Publications & Reports

Myeloid Dendritic Cells Induce HIV-1 Latency in Non-proliferating CD4(+) T Cells.

Evans VA, Kumar N, Filali A, Procopio FA, Yegorov O, Goulet JP, Saleh S, Haddad EK, da Fonseca Pereira C, Ellenberg PC, Sekaly RP, Cameron PU, Lewin SR
Department of Infectious Diseases, Monash University, Melbourne, Victoria, Australia ; Centre for Biomedical Research, Burnet Institute, Melbourne, Victoria, Australia.

Abstract

Latently infected resting CD4(+) T cells are a major barrier to HIV cure. Understanding how latency is established, maintained and reversed is critical to identifying novel strategies to eliminate latently infected cells. We demonstrate here that co-culture of resting CD4(+) T cells and syngeneic myeloid dendritic cells (mDC) can dramatically increase the frequency of HIV DNA integration and latent HIV infection in non-proliferating memory, but not naive, CD4(+) T cells. Latency was eliminated when cell-to-cell contact was prevented in the mDC-T cell co-cultures and reduced when clustering was minimised in the mDC-T cell co-cultures. Supernatants from infected mDC-T cell co-cultures did not facilitate the establishment of latency, consistent with cell-cell contact and not a soluble factor being critical for mediating latent infection of resting CD4(+) T cells. Gene expression in non-proliferating CD4(+) T cells, enriched for latent infection, showed significant changes in the expression of genes involved in cellular activation and interferon regulated pathways, including the down-regulation of genes controlling both NF-kappaB and cell cycle. We conclude that mDC play a key role in the establishment of HIV latency in resting memory CD4(+) T cells, which is predominantly mediated through signalling during DC-T cell contact.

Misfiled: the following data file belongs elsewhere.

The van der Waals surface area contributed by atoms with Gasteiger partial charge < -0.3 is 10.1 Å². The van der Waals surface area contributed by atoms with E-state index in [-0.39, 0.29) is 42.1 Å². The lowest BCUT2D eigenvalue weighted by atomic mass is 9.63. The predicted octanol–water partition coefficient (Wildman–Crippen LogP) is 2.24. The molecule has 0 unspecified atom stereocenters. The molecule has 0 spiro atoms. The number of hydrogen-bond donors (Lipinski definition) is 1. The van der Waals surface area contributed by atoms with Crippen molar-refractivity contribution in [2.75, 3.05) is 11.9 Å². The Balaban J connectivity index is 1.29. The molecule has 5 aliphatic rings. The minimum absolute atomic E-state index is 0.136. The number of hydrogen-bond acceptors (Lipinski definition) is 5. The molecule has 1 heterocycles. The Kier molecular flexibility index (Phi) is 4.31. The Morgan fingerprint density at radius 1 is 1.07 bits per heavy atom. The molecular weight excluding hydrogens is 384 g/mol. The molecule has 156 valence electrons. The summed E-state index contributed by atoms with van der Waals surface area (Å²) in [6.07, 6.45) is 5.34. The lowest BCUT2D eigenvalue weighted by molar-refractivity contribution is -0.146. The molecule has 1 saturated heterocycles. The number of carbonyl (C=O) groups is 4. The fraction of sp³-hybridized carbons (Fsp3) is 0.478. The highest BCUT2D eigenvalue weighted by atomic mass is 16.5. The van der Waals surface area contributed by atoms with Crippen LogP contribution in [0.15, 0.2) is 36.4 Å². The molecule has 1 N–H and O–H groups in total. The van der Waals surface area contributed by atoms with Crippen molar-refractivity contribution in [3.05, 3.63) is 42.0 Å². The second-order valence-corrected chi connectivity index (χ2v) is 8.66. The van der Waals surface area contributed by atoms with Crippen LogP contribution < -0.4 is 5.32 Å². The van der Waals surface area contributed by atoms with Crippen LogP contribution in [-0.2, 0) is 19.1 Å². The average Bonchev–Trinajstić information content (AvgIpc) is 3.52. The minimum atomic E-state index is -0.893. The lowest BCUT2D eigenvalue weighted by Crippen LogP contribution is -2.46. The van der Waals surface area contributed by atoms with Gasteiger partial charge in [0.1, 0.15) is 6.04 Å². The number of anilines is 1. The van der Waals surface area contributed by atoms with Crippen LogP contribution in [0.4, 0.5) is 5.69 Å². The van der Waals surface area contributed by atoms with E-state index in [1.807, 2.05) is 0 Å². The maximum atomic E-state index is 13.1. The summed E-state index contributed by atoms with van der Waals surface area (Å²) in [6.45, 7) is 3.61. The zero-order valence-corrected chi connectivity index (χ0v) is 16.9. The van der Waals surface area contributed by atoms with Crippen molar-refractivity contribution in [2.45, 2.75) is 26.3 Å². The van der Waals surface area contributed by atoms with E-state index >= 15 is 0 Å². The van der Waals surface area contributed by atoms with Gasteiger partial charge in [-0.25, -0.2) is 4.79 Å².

Publication

  • Journal: PLoS Pathogens
  • Published: 01/12/2013
  • Volume: 9
  • Issue: 12
  • Pagination: e1003799

Health Issue

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